Blog contribution by Settler: S. Semper, member of the Settler UX Research Team, June 21, 2019
I’d intended to take some time to review the report findings after finishing my final project for this semester at school. I knew it would take time for me to truly sit with and consider the report’s contents. And I expected to return to posting with new purpose and vigour.
But, time passes. And it’s very easy to forget to track what progress you’re making as you’re caught in the moment. Time shouldn’t be an excuse. Yet, one thing many settlers and immigrants have is the benefit, or #privilege, of time. The consideration of space.
While I was reading and taking my sweet time, pundits, politicians and reporters argued about the meaning of the word genocide. A ridiculous exercise considering the well drafted supplementary report. But the exercise served its purpose in the minds of some settlers, immigrants and visitors. It gave us goal posts to move and academic minutia to focus on rather than remembering there are humans immediately experiencing the ongoing effects of that genocide to this day.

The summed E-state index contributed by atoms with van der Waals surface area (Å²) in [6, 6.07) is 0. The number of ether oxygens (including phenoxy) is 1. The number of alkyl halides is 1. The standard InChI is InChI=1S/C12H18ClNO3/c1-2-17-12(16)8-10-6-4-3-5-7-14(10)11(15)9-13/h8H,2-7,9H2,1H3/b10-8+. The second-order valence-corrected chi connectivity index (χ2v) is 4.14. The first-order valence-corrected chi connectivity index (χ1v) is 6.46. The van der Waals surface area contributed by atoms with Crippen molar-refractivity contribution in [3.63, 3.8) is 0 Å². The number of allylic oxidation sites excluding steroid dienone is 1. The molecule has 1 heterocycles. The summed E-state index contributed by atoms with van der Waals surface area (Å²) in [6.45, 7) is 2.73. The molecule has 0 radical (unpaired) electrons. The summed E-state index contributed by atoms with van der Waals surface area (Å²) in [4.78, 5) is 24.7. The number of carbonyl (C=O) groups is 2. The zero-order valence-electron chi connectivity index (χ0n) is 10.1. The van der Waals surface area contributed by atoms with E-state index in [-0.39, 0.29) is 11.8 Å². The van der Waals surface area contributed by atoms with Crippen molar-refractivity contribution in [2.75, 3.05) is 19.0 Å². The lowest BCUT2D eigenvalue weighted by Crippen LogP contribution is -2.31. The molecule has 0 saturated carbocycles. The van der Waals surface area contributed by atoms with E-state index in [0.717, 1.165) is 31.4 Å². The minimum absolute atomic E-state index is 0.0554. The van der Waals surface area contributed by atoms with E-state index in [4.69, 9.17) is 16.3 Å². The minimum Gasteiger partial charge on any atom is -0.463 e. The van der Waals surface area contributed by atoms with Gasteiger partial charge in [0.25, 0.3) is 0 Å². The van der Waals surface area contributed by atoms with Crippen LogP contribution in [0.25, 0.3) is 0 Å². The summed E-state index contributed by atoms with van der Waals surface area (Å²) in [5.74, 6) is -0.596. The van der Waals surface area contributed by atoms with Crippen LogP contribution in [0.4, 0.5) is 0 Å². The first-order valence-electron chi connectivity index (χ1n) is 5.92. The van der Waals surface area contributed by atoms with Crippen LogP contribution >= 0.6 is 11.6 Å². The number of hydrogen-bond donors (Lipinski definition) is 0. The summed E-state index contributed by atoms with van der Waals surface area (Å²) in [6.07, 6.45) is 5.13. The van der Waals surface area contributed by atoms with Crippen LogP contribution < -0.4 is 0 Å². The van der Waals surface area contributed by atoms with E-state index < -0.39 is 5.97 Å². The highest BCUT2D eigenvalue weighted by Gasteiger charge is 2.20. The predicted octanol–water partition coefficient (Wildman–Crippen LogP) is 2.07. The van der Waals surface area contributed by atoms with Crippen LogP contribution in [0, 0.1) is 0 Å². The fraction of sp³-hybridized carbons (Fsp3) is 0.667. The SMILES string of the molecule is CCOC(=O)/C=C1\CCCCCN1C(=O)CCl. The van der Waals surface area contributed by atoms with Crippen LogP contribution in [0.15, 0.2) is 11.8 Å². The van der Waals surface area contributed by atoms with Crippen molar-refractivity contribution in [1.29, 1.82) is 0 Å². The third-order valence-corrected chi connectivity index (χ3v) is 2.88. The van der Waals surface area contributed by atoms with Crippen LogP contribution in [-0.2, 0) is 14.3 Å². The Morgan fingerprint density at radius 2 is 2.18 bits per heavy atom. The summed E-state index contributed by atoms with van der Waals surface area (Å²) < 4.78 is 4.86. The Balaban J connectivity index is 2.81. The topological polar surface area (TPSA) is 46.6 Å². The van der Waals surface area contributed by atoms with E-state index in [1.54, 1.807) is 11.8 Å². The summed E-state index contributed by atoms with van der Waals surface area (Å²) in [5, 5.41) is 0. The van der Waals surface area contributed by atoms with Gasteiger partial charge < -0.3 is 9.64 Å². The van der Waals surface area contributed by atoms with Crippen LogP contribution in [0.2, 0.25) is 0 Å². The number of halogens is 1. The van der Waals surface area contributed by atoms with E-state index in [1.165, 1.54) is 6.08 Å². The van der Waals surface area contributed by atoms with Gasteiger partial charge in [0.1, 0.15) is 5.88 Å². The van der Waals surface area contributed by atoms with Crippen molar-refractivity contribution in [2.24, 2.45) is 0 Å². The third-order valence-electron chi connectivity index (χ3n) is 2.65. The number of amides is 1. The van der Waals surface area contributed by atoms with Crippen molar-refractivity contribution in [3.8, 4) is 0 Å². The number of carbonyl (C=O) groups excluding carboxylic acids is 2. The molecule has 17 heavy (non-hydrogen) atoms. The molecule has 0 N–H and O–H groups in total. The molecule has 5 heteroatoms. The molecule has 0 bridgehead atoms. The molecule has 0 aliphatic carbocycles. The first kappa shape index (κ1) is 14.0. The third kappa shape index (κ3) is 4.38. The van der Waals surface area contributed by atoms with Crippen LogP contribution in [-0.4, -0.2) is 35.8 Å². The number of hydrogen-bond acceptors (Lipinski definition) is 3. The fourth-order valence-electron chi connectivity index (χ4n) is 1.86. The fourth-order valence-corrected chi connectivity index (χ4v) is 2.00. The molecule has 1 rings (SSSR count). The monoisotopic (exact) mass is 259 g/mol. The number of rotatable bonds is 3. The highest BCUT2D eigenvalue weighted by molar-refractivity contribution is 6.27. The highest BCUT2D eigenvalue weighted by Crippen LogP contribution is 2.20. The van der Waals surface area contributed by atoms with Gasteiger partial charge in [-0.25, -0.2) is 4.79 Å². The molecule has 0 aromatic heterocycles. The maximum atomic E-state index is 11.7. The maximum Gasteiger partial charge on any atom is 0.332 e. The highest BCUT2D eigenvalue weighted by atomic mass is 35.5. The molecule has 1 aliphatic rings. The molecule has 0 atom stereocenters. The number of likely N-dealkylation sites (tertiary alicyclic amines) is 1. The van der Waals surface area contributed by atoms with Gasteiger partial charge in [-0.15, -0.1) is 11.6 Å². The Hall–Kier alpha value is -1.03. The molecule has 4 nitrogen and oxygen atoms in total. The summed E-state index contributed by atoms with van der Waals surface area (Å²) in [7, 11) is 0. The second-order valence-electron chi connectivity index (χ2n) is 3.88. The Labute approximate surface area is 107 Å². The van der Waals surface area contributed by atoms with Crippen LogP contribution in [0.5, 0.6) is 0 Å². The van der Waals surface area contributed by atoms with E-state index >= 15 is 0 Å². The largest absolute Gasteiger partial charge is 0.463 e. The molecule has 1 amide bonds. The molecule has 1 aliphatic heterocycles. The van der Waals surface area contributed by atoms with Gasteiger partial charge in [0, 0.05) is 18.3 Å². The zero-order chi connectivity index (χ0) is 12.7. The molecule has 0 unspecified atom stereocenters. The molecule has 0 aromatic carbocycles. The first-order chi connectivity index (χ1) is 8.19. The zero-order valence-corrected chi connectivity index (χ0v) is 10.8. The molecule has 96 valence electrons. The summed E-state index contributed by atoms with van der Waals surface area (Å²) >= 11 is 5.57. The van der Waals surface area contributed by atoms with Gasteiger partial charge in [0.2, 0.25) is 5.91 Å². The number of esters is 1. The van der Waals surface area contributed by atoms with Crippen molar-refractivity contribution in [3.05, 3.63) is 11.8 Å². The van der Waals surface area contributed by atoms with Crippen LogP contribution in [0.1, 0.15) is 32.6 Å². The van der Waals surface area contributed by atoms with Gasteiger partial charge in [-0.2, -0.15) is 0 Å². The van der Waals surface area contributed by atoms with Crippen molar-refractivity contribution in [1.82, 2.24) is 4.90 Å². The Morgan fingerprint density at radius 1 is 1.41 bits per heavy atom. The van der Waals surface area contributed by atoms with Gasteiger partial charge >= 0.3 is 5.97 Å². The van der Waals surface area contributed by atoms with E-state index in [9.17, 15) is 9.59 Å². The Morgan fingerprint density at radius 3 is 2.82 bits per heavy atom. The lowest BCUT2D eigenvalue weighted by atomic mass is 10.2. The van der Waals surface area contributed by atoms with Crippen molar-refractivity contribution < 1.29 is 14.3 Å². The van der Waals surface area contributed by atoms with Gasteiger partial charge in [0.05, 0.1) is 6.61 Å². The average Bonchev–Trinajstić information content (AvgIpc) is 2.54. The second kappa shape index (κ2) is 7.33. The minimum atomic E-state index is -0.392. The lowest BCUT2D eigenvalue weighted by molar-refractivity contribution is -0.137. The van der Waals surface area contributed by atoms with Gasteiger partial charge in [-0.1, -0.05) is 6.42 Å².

Today, while scrolling my timeline on Twitter, I encountered a post relating to an Indigenous woman who’s baby was seized “due to reports of neglect” within 90 minutes of the child’s birth. They had not yet left the hospital bed, let alone the hospital! The child was forcibly removed from their parents and (temporarily?) resettled in a foster home. Born on June 12, the baby has barely spent precious bonding time with their mother outside of short supervised visits. A hearing for the baby’s return to the family is not scheduled until June 25th. THIS is what ongoing genocide looks like. THIS is what settler and immigrant privilege looks like. This long, ridiculous process to reclaim a child that I expect never should have been seized in the first place. I question why CFS did not investigate the neglect claim, or the parent’s home – had safety concerns existed – while the baby remained safely in the hospital with their parents and under the care of trained medical staff.
It is time to begin screaming and shouting to the rafters that this behaviour by our government agencies is not acceptable. It is time to throw spotlights on the day-to-day indignities and injustices Indigenous peoples encounter while attempting to move through their lives. It is long past time that we consider that our wester/euro-centric ways of doing things have horrific results and need cease.
It is time for me to remember my commitments to educating myself and others.